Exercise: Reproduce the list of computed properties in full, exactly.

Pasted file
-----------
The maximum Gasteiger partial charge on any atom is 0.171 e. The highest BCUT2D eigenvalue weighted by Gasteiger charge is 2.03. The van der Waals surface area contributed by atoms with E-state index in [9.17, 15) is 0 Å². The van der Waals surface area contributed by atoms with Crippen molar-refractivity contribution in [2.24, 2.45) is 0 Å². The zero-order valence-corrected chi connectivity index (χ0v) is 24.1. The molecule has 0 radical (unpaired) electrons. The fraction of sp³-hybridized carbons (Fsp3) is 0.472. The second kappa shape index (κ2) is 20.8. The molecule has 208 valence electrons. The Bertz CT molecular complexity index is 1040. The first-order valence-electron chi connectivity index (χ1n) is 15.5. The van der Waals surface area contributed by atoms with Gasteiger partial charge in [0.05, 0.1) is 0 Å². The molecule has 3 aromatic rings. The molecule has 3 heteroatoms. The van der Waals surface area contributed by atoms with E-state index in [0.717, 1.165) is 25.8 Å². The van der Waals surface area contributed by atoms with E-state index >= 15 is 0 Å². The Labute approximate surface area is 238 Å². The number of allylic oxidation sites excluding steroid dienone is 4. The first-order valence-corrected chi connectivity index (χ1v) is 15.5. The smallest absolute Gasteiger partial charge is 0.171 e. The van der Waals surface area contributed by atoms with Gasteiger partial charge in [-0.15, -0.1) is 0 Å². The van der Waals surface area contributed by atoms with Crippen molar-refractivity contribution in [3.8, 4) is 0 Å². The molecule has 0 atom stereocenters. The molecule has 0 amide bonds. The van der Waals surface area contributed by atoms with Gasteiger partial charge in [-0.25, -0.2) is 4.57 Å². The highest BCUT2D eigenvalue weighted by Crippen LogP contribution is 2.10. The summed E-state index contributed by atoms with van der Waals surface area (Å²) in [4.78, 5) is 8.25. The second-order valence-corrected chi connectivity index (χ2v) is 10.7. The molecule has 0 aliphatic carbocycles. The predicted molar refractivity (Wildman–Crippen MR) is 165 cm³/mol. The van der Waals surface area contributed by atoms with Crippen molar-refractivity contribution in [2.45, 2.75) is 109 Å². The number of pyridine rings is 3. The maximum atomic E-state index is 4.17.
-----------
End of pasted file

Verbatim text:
The maximum Gasteiger partial charge on any atom is 0.171 e. The highest BCUT2D eigenvalue weighted by Gasteiger charge is 2.03. The van der Waals surface area contributed by atoms with E-state index in [9.17, 15) is 0 Å². The van der Waals surface area contributed by atoms with Crippen molar-refractivity contribution in [2.24, 2.45) is 0 Å². The zero-order valence-corrected chi connectivity index (χ0v) is 24.1. The molecule has 0 radical (unpaired) electrons. The fraction of sp³-hybridized carbons (Fsp3) is 0.472. The second kappa shape index (κ2) is 20.8. The molecule has 208 valence electrons. The Bertz CT molecular complexity index is 1040. The first-order valence-electron chi connectivity index (χ1n) is 15.5. The van der Waals surface area contributed by atoms with Gasteiger partial charge in [0.05, 0.1) is 0 Å². The molecule has 3 aromatic rings. The molecule has 3 heteroatoms. The van der Waals surface area contributed by atoms with E-state index in [0.717, 1.165) is 25.8 Å². The van der Waals surface area contributed by atoms with E-state index >= 15 is 0 Å². The Labute approximate surface area is 238 Å². The number of allylic oxidation sites excluding steroid dienone is 4. The first-order valence-corrected chi connectivity index (χ1v) is 15.5. The smallest absolute Gasteiger partial charge is 0.171 e. The van der Waals surface area contributed by atoms with Gasteiger partial charge in [-0.15, -0.1) is 0 Å². The van der Waals surface area contributed by atoms with Crippen molar-refractivity contribution in [3.8, 4) is 0 Å². The molecule has 0 atom stereocenters. The molecule has 0 amide bonds. The van der Waals surface area contributed by atoms with Gasteiger partial charge in [-0.25, -0.2) is 4.57 Å². The highest BCUT2D eigenvalue weighted by Crippen LogP contribution is 2.10. The summed E-state index contributed by atoms with van der Waals surface area (Å²) in [4.78, 5) is 8.25. The second-order valence-corrected chi connectivity index (χ2v) is 10.7. The molecule has 0 aliphatic carbocycles. The predicted molar refractivity (Wildman–Crippen MR) is 165 cm³/mol. The van der Waals surface area contributed by atoms with Crippen molar-refractivity contribution in [2.45, 2.75) is 109 Å². The number of pyridine rings is 3. The maximum atomic E-state index is 4.17.